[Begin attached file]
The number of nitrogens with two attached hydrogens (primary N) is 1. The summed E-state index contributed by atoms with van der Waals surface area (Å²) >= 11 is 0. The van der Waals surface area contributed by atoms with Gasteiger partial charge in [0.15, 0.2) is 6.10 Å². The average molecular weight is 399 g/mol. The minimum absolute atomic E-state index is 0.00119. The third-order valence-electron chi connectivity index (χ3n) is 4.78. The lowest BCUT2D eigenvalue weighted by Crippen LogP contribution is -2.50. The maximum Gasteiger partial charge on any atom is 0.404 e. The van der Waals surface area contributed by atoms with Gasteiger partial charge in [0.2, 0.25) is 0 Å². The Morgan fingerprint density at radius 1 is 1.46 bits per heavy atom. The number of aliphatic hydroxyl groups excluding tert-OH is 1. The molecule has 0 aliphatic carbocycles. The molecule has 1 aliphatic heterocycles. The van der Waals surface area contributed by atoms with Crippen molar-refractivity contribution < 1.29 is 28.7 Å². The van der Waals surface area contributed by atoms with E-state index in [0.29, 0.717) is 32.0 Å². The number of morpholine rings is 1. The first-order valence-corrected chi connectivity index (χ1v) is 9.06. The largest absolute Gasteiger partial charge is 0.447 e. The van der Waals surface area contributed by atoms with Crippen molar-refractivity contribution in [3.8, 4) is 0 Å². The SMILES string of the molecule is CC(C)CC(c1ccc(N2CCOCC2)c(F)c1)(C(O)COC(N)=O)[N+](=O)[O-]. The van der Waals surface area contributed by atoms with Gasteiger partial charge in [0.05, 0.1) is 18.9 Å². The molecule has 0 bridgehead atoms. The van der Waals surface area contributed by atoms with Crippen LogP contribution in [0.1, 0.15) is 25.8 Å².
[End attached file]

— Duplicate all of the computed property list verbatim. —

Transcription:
The number of nitrogens with two attached hydrogens (primary N) is 1. The summed E-state index contributed by atoms with van der Waals surface area (Å²) >= 11 is 0. The van der Waals surface area contributed by atoms with Gasteiger partial charge in [0.15, 0.2) is 6.10 Å². The average molecular weight is 399 g/mol. The minimum absolute atomic E-state index is 0.00119. The third-order valence-electron chi connectivity index (χ3n) is 4.78. The lowest BCUT2D eigenvalue weighted by Crippen LogP contribution is -2.50. The maximum Gasteiger partial charge on any atom is 0.404 e. The van der Waals surface area contributed by atoms with Gasteiger partial charge in [0.2, 0.25) is 0 Å². The Morgan fingerprint density at radius 1 is 1.46 bits per heavy atom. The number of aliphatic hydroxyl groups excluding tert-OH is 1. The molecule has 0 aliphatic carbocycles. The molecule has 1 aliphatic heterocycles. The van der Waals surface area contributed by atoms with Crippen molar-refractivity contribution < 1.29 is 28.7 Å². The van der Waals surface area contributed by atoms with E-state index in [0.29, 0.717) is 32.0 Å². The number of morpholine rings is 1. The first-order valence-corrected chi connectivity index (χ1v) is 9.06. The largest absolute Gasteiger partial charge is 0.447 e. The van der Waals surface area contributed by atoms with Crippen molar-refractivity contribution in [3.8, 4) is 0 Å². The SMILES string of the molecule is CC(C)CC(c1ccc(N2CCOCC2)c(F)c1)(C(O)COC(N)=O)[N+](=O)[O-]. The van der Waals surface area contributed by atoms with Gasteiger partial charge in [0.05, 0.1) is 18.9 Å². The molecule has 0 bridgehead atoms. The van der Waals surface area contributed by atoms with Crippen LogP contribution in [0.1, 0.15) is 25.8 Å².